Special Learning Logo Light

3 Easy Steps for Making a Visual Schedule

30 blog avatar 3 Easy Steps for Making a Visual Schedule
Expert Name: Monisha Acharya-Lammert
Expert Title: Monisha Acharya-Lammert
Company Name:  Step By Step Academy, Inc.
Company URL: www.stepbystepacademy.org
Short Bio: Monisha Acharya-Lammert has been serving children with autism spectrum disorders for eleven years

now and has been employed with Step By Step Academy, Inc. since 2002. She received her Bachelors of Science degree in Psychology from The Ohio State University. She has served as an in-home behavioral consultant for consumers privately for five years and is continuing her education by preparing for the Board Certified Assistant Behavior Analyst certification under the direct supervision of a Board Certified Behavior Analyst. Monisha has supervised and overseen intensive behavioral intervention in classrooms as part of a partnership and collaboration with several school districts in the state. Currently, Monisha is the Clinical Project Manager at Step By Step Academy.

3 Easy Steps for Making a Visual Schedule

Does your child diagnosed with autism have difficulty getting dressed in the morning, or maybe have difficulty following all of the steps for brushing his teeth? What about gathering all of the items to set his place at the table?   If so, here is how you can foster independence in him by creating visual schedules around the house.

Some examples of skills you may want to make visual schedules for:
•    getting dressed
•    washing/drying hands
•    setting table
•    applying deodorant

Step 1:  Where do I start?

First, you need to determine what skill your child needs help with completing?  For example, maybe it is getting dressed in the morning.  Once you have determined the skill then, you will want to make icons (there is a software program called BoardMaker®) or you could take actual pictures of the steps in order to begin constructing the visual schedule.  So, if it is getting dressed that your child is having difficulty with, then make icons (or take pictures) of his shirt, pants, underwear, socks, and shoes (or whatever other articles of clothing are seasonally appropriate).  You will want to make the icons/pictures small in size so that you can arrange them well.  The most common size for the icons/pictures is 2 inches x 2 inches.

Step 2:  How do I assemble the visual schedule?

After you have the icons/pictures of the articles of clothing, then you will want to arrange them in the order that you want your child to complete the sequence.  Maybe you want him to put on his underwear first, then shirt, pants, socks, and finally shoes – arrange the icons accordingly.  You can place the icons/pictures on a long, rectangular piece of construction paper so that your child can easily follow along.

Step 3: How do I teach the visual schedule?

Now, that you have the visual schedule created, hang it up in an area where your child will easily be able to follow it, like on the wall in his room.  The next time you want to have your child get dressed, take him to the visual schedule, point to each icon, and then prompt (gestures or physical guidance) him to put on the corresponding article of clothing.  Make sure to reward your child throughout the process and continue to practice the skill in order to increase repetition.  Over time, you should be able to fade out the visual schedule and just give your child the instruction to get dressed.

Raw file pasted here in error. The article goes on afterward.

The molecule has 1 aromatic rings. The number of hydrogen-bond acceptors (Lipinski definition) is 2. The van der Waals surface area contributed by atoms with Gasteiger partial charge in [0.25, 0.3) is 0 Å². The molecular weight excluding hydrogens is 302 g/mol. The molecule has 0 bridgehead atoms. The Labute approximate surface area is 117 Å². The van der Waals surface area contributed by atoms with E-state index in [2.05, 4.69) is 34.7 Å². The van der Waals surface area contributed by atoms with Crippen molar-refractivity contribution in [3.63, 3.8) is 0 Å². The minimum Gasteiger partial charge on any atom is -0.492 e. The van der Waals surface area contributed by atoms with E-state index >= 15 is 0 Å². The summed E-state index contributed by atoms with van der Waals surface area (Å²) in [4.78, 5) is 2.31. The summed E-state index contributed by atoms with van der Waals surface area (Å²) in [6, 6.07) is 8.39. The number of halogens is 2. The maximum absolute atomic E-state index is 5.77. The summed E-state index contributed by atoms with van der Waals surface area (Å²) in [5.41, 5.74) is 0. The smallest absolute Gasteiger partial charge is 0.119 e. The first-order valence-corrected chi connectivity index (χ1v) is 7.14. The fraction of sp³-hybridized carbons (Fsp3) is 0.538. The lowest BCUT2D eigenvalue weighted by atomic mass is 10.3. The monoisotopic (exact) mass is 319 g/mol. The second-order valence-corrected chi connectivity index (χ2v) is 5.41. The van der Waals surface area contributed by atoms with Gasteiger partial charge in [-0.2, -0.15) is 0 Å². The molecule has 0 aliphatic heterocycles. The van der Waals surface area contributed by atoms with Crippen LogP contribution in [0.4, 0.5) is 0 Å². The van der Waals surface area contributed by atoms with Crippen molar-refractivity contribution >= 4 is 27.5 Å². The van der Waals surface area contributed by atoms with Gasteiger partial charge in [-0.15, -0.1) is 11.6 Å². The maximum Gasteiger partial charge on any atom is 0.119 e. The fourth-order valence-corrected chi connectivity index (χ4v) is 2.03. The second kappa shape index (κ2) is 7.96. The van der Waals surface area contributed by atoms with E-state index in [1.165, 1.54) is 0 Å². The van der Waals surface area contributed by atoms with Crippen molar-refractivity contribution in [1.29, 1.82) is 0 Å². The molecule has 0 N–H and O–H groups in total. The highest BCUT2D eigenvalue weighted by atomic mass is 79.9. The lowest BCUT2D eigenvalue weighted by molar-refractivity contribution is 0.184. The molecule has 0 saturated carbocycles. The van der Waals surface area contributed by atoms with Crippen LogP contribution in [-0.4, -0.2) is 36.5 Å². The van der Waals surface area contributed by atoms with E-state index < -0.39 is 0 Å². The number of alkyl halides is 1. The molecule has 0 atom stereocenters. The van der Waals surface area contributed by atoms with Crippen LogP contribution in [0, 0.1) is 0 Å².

Historia Social “Pedir un descanso” Plan de Estudios

ADHD Literature Review Webinar: Treatment of Attention-Deficit/Hyperactivity Disorder: Overview of the Evidence (RECORDED)

Strategies to Increase Beginner Classroom Participation Skills: Decreasing Problem Behavior with an FBA Part 1: How to Begin


Parent Waitlist Program


November 02, 2023 | 12pm-1pm PDT

Journey to Independence

Community-based program designed to support families on waitlist

Being an RBT for me was extremely fun because where were you going to find a place where you can be completely silly without having to worry what people thought about you? This was the only job that made me feel like I could make a dramatic difference while being myself.

I also liked to be surrounded by people that had the same goals of wanting to help kids and the teamwork made the job much easier and more enjoyable.

Change and progress was the ultimate goal for our kiddos. The early intervention program was seriously only a miracle because I saw changes in the kiddos that from day one, you wouldn’t even recognize who they were.

Changes from being able to utter 3-4 words where they can only make a syllable from when they started, the behavior decreases in which kiddo that used to engage in 30-40 0 self-harm to only half, learning how to wait during games, table work where they use to swipe and drop to the floor if they had to.

My favorite was when the parents would tell us what amazing progress they were making at home. I used to tear up and felt for these parents so much because it was already difficult for them and now, they can trust and rely on ABA and the therapists knowing their goal was ours.

By Emma Rogers, BA, RBT

Mother Child
Special Learning’s Free Hotline

This is an independent SL Hotline that is part of our VCAT service. This hotline has no connection with any other association or membership group.

Got a question you want a BCBA or other ABA expert to answer?
Fill in this form and one of our professionals will handle your question quickly and confidently. You can expect a response in 24-hours or less.